The data management and risk functions of financial institutions have become subject to a “shotgun wedding of sorts”, as firms aim to tackle their underlying data quality issues in the post-crisis environment, according to panellists at last week’s A-Team Group Data Management for Risk, Analytics and Valuations (DMRAV) conference in NYC (see details of the London sister event coming up on 17 October here). Firms have therefore moved from the stages of denial of the problem to acceptance and change (albeit gradually).
Bottega recommended that firms looking to set off down the path towards tackling their underlying data management challenges (be it to support the risk function or otherwise) should first take stock of where they are currently. “A simple inventory of where you are at the moment with regards to data management and where the gaps are is the most important first step,” he said. “This must be done before any data quality metrics or data governance structures are set in place.”
The challenge, as always, is also to ensure that momentum is maintained throughout the data management change programme, once it has been kicked off, agreed panellists. Thomson Reuters’ head of strategy and business development for Enterprise content Tim Lind added that the function would have to continue to fight its corner and ensure that it doesn’t miss the window of opportunity granted by the financial crisis and regulatory change. “Never waste a good crisis,” he joked.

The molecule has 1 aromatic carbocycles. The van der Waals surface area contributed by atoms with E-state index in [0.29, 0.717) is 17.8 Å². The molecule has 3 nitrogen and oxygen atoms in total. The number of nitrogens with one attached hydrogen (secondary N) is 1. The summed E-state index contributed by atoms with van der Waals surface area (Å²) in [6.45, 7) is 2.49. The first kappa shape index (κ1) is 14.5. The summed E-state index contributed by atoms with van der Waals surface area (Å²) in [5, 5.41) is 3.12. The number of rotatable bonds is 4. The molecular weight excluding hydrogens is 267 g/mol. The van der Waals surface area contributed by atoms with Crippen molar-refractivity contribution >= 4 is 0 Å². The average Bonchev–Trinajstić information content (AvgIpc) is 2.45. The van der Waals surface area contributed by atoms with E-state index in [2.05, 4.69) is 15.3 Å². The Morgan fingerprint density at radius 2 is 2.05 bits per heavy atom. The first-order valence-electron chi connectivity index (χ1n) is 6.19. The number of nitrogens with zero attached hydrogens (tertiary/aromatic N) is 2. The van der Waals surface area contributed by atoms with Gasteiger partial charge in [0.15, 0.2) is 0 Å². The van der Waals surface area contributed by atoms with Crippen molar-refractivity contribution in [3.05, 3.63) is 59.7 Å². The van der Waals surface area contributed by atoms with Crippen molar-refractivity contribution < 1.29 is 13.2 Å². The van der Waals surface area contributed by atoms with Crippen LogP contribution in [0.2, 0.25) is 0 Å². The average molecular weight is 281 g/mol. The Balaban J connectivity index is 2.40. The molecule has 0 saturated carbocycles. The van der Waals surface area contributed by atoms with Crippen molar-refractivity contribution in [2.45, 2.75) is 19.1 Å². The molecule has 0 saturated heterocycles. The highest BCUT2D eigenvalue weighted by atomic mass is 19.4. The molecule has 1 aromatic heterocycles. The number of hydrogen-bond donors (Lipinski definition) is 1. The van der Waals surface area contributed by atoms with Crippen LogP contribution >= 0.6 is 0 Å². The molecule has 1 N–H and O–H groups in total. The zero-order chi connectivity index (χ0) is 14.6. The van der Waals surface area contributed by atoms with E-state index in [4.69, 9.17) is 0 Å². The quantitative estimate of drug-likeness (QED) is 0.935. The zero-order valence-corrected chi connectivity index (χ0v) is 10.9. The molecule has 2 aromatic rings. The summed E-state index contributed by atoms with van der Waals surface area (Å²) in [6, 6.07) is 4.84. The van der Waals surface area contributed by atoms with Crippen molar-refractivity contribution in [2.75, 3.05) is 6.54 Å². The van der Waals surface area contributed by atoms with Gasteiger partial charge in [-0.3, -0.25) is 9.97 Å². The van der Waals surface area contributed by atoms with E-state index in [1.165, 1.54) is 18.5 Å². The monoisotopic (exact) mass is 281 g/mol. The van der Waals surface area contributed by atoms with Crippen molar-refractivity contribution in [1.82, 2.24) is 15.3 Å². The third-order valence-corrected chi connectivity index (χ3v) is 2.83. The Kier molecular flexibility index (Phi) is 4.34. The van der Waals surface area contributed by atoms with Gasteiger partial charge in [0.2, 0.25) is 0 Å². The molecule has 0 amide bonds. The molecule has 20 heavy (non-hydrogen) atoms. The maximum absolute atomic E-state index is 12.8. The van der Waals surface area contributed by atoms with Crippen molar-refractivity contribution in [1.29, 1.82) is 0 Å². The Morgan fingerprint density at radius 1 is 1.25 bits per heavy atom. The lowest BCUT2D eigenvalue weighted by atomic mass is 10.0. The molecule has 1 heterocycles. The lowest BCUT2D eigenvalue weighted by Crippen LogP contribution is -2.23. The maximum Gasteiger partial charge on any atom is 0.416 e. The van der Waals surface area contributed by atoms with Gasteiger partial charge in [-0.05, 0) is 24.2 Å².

Of course, other business changes such as M&A activity will continue to pose a challenge to data management teams in the interim. The data quality panellists noted that going back to fundamental data definitions during an M&A process and ensuring that all parties are talking the same language is the most efficient and practical way of tackling this challenge. Sanjay Vatsa, managing director and head of transformations for Citi Securities & Fund Services, for example, indicated that he has been through three M&A events in his current role and that moving from multiple languages to a single language for data was a key coping strategy for his team.
“In a merged company you need to define common ground,” added HSBC’s Serenita. “Clear business definitions of data items are needed at the outset and this back to basics approach is a very important first step to take before you can put any kind of execution plan together.”
Vatsa compared data management to a religious cult with strict discipline and a set dictatorship to follow. “Data items X, Y and Z should not be subject to discussion and should have the right governance structure around them to ensure they are subject to strict validation rules,” he elaborated.
So, data has been married off to risk and compliance, gone through a ‘Who Moved My Cheese’ change programme and taken on cult like status. Some progress indeed for what many have called an unglamorous back office function. From wallflower to wedded bliss via a crisis.
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